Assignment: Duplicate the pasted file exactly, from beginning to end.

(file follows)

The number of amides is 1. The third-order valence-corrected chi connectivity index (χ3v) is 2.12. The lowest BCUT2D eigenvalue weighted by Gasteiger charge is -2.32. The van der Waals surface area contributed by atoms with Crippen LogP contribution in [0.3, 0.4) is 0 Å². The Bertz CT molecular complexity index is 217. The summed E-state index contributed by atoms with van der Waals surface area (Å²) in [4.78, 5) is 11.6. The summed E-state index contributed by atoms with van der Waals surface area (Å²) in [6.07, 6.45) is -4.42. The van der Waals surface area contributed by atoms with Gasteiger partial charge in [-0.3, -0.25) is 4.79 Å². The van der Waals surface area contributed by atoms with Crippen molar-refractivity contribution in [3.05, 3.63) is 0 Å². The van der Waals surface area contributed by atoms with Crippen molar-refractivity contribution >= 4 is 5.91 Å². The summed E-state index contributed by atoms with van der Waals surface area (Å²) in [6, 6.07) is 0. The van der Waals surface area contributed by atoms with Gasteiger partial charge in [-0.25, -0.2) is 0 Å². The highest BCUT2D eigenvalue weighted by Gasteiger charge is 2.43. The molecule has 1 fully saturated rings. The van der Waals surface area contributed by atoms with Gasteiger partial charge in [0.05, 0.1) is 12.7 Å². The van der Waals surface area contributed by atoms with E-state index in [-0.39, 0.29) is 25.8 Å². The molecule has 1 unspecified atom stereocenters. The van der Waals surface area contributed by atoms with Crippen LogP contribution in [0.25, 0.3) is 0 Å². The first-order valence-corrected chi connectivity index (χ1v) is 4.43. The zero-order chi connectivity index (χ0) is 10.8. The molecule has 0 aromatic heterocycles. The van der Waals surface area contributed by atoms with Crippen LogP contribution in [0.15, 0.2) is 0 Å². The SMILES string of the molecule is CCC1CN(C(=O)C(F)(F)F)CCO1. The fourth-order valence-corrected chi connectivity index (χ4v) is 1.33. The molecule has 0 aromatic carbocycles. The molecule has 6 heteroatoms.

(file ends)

The number of amides is 1. The third-order valence-corrected chi connectivity index (χ3v) is 2.12. The lowest BCUT2D eigenvalue weighted by Gasteiger charge is -2.32. The van der Waals surface area contributed by atoms with Crippen LogP contribution in [0.3, 0.4) is 0 Å². The Bertz CT molecular complexity index is 217. The summed E-state index contributed by atoms with van der Waals surface area (Å²) in [4.78, 5) is 11.6. The summed E-state index contributed by atoms with van der Waals surface area (Å²) in [6.07, 6.45) is -4.42. The van der Waals surface area contributed by atoms with Gasteiger partial charge in [-0.3, -0.25) is 4.79 Å². The van der Waals surface area contributed by atoms with Crippen molar-refractivity contribution in [3.05, 3.63) is 0 Å². The van der Waals surface area contributed by atoms with Crippen molar-refractivity contribution >= 4 is 5.91 Å². The summed E-state index contributed by atoms with van der Waals surface area (Å²) in [6, 6.07) is 0. The van der Waals surface area contributed by atoms with Gasteiger partial charge in [-0.25, -0.2) is 0 Å². The highest BCUT2D eigenvalue weighted by Gasteiger charge is 2.43. The molecule has 1 fully saturated rings. The van der Waals surface area contributed by atoms with Gasteiger partial charge in [0.05, 0.1) is 12.7 Å². The van der Waals surface area contributed by atoms with E-state index in [-0.39, 0.29) is 25.8 Å². The molecule has 1 unspecified atom stereocenters. The van der Waals surface area contributed by atoms with Crippen LogP contribution in [0.25, 0.3) is 0 Å². The first-order valence-corrected chi connectivity index (χ1v) is 4.43. The zero-order chi connectivity index (χ0) is 10.8. The molecule has 0 aromatic heterocycles. The van der Waals surface area contributed by atoms with Crippen LogP contribution in [0.15, 0.2) is 0 Å². The SMILES string of the molecule is CCC1CN(C(=O)C(F)(F)F)CCO1. The fourth-order valence-corrected chi connectivity index (χ4v) is 1.33. The molecule has 0 aromatic carbocycles. The molecule has 6 heteroatoms.